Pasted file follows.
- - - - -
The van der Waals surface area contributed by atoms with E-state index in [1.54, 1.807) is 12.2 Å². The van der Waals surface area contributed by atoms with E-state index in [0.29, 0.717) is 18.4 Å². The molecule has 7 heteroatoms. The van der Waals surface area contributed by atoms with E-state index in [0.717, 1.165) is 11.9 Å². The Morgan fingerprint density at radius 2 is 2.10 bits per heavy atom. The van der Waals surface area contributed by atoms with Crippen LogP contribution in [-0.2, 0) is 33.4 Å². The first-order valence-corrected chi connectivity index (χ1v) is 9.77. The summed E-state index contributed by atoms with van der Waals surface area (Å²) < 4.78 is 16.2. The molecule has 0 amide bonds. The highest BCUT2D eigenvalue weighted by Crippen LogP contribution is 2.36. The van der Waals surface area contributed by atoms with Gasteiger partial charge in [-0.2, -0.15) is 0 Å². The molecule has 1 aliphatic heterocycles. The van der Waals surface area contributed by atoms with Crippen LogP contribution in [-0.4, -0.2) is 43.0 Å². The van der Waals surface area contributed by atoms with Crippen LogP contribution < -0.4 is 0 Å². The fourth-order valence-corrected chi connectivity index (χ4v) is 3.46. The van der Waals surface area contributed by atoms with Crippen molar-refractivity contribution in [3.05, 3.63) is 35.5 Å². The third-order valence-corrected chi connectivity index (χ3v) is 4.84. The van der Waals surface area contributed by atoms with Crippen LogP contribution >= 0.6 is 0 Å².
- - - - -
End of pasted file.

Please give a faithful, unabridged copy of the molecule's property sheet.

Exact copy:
The van der Waals surface area contributed by atoms with E-state index in [1.54, 1.807) is 12.2 Å². The van der Waals surface area contributed by atoms with E-state index in [0.29, 0.717) is 18.4 Å². The molecule has 7 heteroatoms. The van der Waals surface area contributed by atoms with E-state index in [0.717, 1.165) is 11.9 Å². The Morgan fingerprint density at radius 2 is 2.10 bits per heavy atom. The van der Waals surface area contributed by atoms with Crippen LogP contribution in [-0.2, 0) is 33.4 Å². The first-order valence-corrected chi connectivity index (χ1v) is 9.77. The summed E-state index contributed by atoms with van der Waals surface area (Å²) < 4.78 is 16.2. The molecule has 0 amide bonds. The highest BCUT2D eigenvalue weighted by Crippen LogP contribution is 2.36. The van der Waals surface area contributed by atoms with Gasteiger partial charge in [-0.2, -0.15) is 0 Å². The molecule has 1 aliphatic heterocycles. The van der Waals surface area contributed by atoms with Crippen LogP contribution in [-0.4, -0.2) is 43.0 Å². The van der Waals surface area contributed by atoms with Crippen LogP contribution < -0.4 is 0 Å². The fourth-order valence-corrected chi connectivity index (χ4v) is 3.46. The van der Waals surface area contributed by atoms with Crippen molar-refractivity contribution in [3.05, 3.63) is 35.5 Å². The third-order valence-corrected chi connectivity index (χ3v) is 4.84. The van der Waals surface area contributed by atoms with Crippen LogP contribution >= 0.6 is 0 Å².